How To Make A Candle Wick At Home and What Wicks To Use
Wicking your candle is one of the most important parts of candle making, but is also thought to be the most difficult. You may have picked the best type of wax, fragrance, and dye, however, if the incorrect wick is selected your candle will not burn properly.
When choosing candle wicks, you should strive to achieve:
· Consistent flame size
· Minimal or no blooming (carbon deposits)
· Consistent moderate container temperature
· Well-formed wax pool with no dripping
Where do I start?
So now you know what to look for in your wick, where do you start? Below are some highlights of our frequently used wicks:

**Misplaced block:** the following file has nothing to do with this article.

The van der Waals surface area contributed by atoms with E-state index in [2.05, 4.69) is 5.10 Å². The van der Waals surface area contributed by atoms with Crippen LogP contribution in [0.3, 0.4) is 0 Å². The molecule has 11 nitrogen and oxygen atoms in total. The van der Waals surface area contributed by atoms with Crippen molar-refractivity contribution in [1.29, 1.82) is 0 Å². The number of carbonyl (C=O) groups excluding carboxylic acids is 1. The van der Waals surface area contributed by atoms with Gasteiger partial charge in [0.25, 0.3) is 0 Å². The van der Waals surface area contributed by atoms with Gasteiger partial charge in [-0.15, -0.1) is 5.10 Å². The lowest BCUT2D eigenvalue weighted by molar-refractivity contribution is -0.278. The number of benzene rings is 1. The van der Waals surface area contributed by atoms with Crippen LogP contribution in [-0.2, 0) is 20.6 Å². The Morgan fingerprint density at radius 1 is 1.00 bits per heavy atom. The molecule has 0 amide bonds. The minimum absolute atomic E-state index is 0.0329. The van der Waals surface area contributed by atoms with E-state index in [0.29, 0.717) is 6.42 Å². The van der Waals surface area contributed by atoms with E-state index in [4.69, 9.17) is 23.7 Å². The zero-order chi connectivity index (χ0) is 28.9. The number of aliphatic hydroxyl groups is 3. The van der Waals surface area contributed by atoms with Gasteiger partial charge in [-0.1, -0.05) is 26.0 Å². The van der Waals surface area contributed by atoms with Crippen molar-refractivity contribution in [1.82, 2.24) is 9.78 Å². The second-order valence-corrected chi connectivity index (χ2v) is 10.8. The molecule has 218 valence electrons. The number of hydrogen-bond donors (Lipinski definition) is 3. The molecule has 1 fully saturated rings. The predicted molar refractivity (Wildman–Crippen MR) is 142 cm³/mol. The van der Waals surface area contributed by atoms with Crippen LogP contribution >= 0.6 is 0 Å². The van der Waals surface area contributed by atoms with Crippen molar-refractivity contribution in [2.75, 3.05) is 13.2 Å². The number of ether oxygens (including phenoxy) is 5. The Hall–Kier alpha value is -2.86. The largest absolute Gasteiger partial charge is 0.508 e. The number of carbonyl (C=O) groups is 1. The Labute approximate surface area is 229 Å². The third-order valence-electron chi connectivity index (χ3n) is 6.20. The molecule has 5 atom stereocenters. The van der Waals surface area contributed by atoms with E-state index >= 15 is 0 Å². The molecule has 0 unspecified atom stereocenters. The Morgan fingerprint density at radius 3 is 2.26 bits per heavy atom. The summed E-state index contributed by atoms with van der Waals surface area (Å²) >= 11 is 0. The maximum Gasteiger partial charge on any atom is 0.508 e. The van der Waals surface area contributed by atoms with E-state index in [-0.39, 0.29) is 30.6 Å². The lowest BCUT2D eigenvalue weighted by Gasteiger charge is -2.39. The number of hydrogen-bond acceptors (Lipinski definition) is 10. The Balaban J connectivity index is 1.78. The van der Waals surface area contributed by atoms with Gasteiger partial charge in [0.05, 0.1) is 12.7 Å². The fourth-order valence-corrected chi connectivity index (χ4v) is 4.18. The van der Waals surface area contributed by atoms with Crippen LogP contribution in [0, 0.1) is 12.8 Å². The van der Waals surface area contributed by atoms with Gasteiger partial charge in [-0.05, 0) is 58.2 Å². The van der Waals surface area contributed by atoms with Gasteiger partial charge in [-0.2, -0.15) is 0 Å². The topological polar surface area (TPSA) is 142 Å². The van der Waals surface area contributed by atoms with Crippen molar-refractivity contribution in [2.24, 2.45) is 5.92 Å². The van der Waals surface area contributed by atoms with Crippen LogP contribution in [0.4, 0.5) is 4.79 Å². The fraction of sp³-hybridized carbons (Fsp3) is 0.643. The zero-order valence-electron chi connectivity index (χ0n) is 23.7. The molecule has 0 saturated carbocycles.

LX Series Wick- a solid flat braided wick made from pure ring spun cotton yarn. Further stabilised with rigid structure threads for easy wax pouring. Designed to improve the burning of scented and coloured container, votive and pillar candles, the LX Series offers a reduced afterglow, smoke, and soot. This series is very popular for paraffin waxes.
TRC Series Wick- a flat braided wick, cored, with an exterior jacket that provides a high level of stiffness, made from pure long strand ring-spun cotton and paper. Designed for Soy and vegetable wax, it ensures an excellent burn profile with vegetable-based waxes, such as soy wax and rapeseed wax. The TCR series offers a reduced afterglow, smoke, and soot.
Wedo Eco Wick- similar to the LX series, it is also a flat, coreless wick. The wick is made of pure cotton and thin paper filaments interlaced for a more stable and consistent burn; it consists of specially treated paper threads providing controlled curling of the wick. Suitable for both paraffin and vegetable waxes, this wick is robust enough to deal with high concentrations of perfume and dye.